# Conservation of linear momentum

## Homework Statement

A positive pion at rest decays to a positive muon and a neutrino. The kinetic energy of the muon has been measured to be T(muon) = 4.1 MeV. The mass of the muon is known from other experiments to be 105.7 MeV. Find the mass of the pion. Do this nonrelativistically, and then repeat your calculation relativistically.

## Homework Equations

Nonrelativistic: T = p^2 / 2m
Relativistic: T = E - mc^2; E^2 = (pc)^2 + (mc^2)^2
p(pion) = p(muon) + p(neutrino) = 0

## The Attempt at a Solution

Since I'm given T and m for the muon, I can find p(muon) from the above formulas, both nonrelativistically and relativistically. And by conservation of linear momentum, I know that p(neutrino) = -p(muon). But from here I'm stumped. I can't find out anything more about the neutrino, because there's no further data. And even if I could, I wouldn't know what to do with it. For example, are the masses of the muon and neutrino supposed to be simply added to find the mass of the pion? I feel like I'm not being given enough information to solve this.

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The mass of the neutrino ought to be zero, so its Kinetic Energy is pc .
Then you can add all 3 Energies together (including mass Energy), to get the initial Energy.

The mass of the neutrino ought to be zero, so its Kinetic Energy is pc .
Then you can add all 3 Energies together (including mass Energy), to get the initial Energy.
Is everybody just supposed to know that m(neutrino) = 0? Maybe so, I have very little formal physics training...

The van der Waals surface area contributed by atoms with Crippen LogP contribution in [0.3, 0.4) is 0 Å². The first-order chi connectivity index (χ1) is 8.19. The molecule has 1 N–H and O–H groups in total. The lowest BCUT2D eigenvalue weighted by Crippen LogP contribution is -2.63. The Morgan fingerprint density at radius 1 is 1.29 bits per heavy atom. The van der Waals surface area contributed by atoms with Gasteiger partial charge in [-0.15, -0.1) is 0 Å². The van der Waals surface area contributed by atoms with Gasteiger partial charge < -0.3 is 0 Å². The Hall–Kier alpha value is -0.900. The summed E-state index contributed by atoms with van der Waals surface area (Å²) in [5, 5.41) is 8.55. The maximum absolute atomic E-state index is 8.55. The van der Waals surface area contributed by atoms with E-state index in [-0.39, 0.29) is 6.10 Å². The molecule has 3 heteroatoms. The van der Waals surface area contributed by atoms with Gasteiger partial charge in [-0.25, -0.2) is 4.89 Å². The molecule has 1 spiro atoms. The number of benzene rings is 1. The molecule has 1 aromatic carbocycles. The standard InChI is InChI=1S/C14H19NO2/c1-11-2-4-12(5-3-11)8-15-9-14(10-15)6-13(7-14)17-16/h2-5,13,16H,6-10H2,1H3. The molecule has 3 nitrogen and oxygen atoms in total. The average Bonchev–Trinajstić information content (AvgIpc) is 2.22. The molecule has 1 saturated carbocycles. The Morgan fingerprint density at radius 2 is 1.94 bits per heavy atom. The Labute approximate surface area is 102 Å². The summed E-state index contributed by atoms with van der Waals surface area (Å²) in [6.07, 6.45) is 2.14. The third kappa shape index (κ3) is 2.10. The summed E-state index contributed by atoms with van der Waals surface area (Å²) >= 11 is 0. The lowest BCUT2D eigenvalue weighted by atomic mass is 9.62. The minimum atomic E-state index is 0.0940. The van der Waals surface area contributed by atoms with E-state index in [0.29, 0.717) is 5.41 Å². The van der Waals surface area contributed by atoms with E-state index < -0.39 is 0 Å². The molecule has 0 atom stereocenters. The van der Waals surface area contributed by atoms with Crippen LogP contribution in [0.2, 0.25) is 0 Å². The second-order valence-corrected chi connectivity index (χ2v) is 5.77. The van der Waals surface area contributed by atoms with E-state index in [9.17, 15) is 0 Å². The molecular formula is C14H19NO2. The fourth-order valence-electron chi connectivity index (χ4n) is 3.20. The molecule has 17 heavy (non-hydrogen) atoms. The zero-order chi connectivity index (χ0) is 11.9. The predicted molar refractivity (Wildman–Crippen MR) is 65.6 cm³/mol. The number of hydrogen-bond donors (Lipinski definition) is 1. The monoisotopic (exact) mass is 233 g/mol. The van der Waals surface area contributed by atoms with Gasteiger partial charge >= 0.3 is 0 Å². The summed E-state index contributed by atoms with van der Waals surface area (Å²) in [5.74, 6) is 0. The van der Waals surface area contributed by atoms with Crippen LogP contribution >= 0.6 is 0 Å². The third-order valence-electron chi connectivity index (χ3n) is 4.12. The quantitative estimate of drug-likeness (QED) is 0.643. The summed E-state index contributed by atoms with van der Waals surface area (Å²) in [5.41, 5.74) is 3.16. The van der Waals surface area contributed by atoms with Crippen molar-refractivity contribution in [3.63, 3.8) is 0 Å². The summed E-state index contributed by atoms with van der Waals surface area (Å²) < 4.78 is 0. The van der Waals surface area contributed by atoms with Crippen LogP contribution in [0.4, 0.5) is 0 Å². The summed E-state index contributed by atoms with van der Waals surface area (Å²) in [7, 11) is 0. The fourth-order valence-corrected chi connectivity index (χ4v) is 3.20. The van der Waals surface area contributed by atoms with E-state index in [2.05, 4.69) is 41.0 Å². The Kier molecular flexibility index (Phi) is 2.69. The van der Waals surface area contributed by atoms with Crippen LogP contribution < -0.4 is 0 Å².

Anyway, so using the relativistic equations, we can get:

T(muon) = 4.1 = E(muon) - m(muon)c^2
= 4.1 = E(muon) - (105.7 / c^2)(c^2)
So E(muon) = 4.1 + 105.7 = 109.8 MeV

Now E^2 = (pc)^2 + (mc^2)^2
So 109.8^2 = (pc)^2 + 105.7^2
And pc(muon) = 29.72.

By conservation of linear momentum, p(muon) = p(neutrino).

So pc(neutrino) = 29.72.
And E(neutrino)^2 = (pc)^2 + (mc^2)^2
= 29.72^2 + (0)(c^2)^2
= 29.72^2
So E(neutrino) = 29.72 MeV

Now by conservation of energy, E before pion decay = E after = E(muon) + E(neutrino).
So E(pion) = 109.8 + 29.72 = 139.52 MeV

And since the pion is at rest, E(pion) = mc^2 = 139.52 MeV, which is the right answer.

What about the nonrelativistic case? Here we have T = p^2 / 2m.

So T(muon) = 4.1 = p^2 / (2)(105.7 / c^2)
So p(muon) = [(4.1)(2)(105.7 / c^2)]^.5
= 29.44 / c
Or pc(muon) = 29.44, which is very close to what we found in the relativistic case.

And is the idea that that's as far as we can go nonrelativistically? I don't see any nonrelativistic equations that allow you to have a nonzero momentum with a mass of zero. So it looks like a neutrino can't have kinetic energy in nonrelativistic theory. The neutrino is a relativistic animal. Is that right?